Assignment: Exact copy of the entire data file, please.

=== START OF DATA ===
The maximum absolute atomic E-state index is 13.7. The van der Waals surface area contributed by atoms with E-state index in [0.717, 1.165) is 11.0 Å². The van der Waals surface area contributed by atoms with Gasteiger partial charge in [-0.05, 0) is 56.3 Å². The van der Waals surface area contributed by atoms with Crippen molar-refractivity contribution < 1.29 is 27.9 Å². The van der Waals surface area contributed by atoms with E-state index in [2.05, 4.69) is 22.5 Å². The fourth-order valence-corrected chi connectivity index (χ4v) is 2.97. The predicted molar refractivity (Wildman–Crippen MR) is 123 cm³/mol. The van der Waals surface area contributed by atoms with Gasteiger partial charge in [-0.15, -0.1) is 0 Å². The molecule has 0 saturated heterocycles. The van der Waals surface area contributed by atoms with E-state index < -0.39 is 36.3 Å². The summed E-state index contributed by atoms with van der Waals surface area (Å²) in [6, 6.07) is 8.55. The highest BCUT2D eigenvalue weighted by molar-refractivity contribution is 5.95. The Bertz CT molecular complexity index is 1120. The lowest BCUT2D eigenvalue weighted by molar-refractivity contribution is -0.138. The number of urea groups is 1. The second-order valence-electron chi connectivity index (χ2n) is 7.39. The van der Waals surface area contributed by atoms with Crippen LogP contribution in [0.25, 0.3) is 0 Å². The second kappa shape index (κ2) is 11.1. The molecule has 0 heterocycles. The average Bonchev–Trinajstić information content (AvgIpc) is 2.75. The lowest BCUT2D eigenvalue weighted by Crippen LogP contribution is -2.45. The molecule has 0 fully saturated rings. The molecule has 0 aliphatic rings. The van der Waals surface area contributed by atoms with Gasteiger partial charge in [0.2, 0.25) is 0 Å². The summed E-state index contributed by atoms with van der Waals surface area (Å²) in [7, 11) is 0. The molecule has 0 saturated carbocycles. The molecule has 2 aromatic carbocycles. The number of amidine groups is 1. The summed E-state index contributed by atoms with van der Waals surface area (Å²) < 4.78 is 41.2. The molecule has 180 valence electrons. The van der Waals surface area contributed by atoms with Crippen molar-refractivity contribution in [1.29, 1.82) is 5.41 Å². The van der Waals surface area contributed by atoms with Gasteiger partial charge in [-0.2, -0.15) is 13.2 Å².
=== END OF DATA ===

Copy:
The maximum absolute atomic E-state index is 13.7. The van der Waals surface area contributed by atoms with E-state index in [0.717, 1.165) is 11.0 Å². The van der Waals surface area contributed by atoms with Gasteiger partial charge in [-0.05, 0) is 56.3 Å². The van der Waals surface area contributed by atoms with Crippen molar-refractivity contribution < 1.29 is 27.9 Å². The van der Waals surface area contributed by atoms with E-state index in [2.05, 4.69) is 22.5 Å². The fourth-order valence-corrected chi connectivity index (χ4v) is 2.97. The predicted molar refractivity (Wildman–Crippen MR) is 123 cm³/mol. The van der Waals surface area contributed by atoms with Gasteiger partial charge in [-0.15, -0.1) is 0 Å². The molecule has 0 saturated heterocycles. The van der Waals surface area contributed by atoms with E-state index < -0.39 is 36.3 Å². The summed E-state index contributed by atoms with van der Waals surface area (Å²) in [6, 6.07) is 8.55. The highest BCUT2D eigenvalue weighted by molar-refractivity contribution is 5.95. The Bertz CT molecular complexity index is 1120. The lowest BCUT2D eigenvalue weighted by molar-refractivity contribution is -0.138. The number of urea groups is 1. The second-order valence-electron chi connectivity index (χ2n) is 7.39. The van der Waals surface area contributed by atoms with Crippen LogP contribution in [0.25, 0.3) is 0 Å². The second kappa shape index (κ2) is 11.1. The molecule has 0 heterocycles. The average Bonchev–Trinajstić information content (AvgIpc) is 2.75. The lowest BCUT2D eigenvalue weighted by Crippen LogP contribution is -2.45. The molecule has 0 fully saturated rings. The molecule has 0 aliphatic rings. The van der Waals surface area contributed by atoms with Gasteiger partial charge in [0.2, 0.25) is 0 Å². The summed E-state index contributed by atoms with van der Waals surface area (Å²) in [7, 11) is 0. The molecule has 0 saturated carbocycles. The molecule has 2 aromatic carbocycles. The number of amidine groups is 1. The summed E-state index contributed by atoms with van der Waals surface area (Å²) < 4.78 is 41.2. The molecule has 180 valence electrons. The van der Waals surface area contributed by atoms with Crippen molar-refractivity contribution in [1.29, 1.82) is 5.41 Å². The van der Waals surface area contributed by atoms with Gasteiger partial charge in [-0.2, -0.15) is 13.2 Å².